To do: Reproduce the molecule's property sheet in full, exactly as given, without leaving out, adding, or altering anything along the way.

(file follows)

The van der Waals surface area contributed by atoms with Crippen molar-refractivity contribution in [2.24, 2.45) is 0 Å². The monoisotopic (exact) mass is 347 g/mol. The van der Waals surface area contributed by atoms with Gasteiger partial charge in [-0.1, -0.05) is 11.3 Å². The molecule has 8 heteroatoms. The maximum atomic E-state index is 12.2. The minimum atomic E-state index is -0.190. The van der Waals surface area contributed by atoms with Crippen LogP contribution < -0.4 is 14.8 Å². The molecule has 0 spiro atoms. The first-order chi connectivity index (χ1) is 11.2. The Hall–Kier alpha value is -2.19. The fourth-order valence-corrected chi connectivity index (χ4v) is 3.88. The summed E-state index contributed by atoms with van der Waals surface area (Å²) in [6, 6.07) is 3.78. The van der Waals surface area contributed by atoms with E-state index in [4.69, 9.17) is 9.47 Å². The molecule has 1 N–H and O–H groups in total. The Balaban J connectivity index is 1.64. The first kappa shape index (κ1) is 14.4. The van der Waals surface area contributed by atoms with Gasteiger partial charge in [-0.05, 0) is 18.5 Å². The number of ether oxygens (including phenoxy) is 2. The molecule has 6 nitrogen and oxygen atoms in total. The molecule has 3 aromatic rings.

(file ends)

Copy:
The van der Waals surface area contributed by atoms with Crippen molar-refractivity contribution in [2.24, 2.45) is 0 Å². The monoisotopic (exact) mass is 347 g/mol. The van der Waals surface area contributed by atoms with Gasteiger partial charge in [-0.1, -0.05) is 11.3 Å². The molecule has 8 heteroatoms. The maximum atomic E-state index is 12.2. The minimum atomic E-state index is -0.190. The van der Waals surface area contributed by atoms with Crippen LogP contribution < -0.4 is 14.8 Å². The molecule has 0 spiro atoms. The first-order chi connectivity index (χ1) is 11.2. The Hall–Kier alpha value is -2.19. The fourth-order valence-corrected chi connectivity index (χ4v) is 3.88. The summed E-state index contributed by atoms with van der Waals surface area (Å²) in [6, 6.07) is 3.78. The van der Waals surface area contributed by atoms with E-state index in [4.69, 9.17) is 9.47 Å². The molecule has 1 N–H and O–H groups in total. The Balaban J connectivity index is 1.64. The first kappa shape index (κ1) is 14.4. The van der Waals surface area contributed by atoms with Gasteiger partial charge in [-0.05, 0) is 18.5 Å². The number of ether oxygens (including phenoxy) is 2. The molecule has 6 nitrogen and oxygen atoms in total. The molecule has 3 aromatic rings.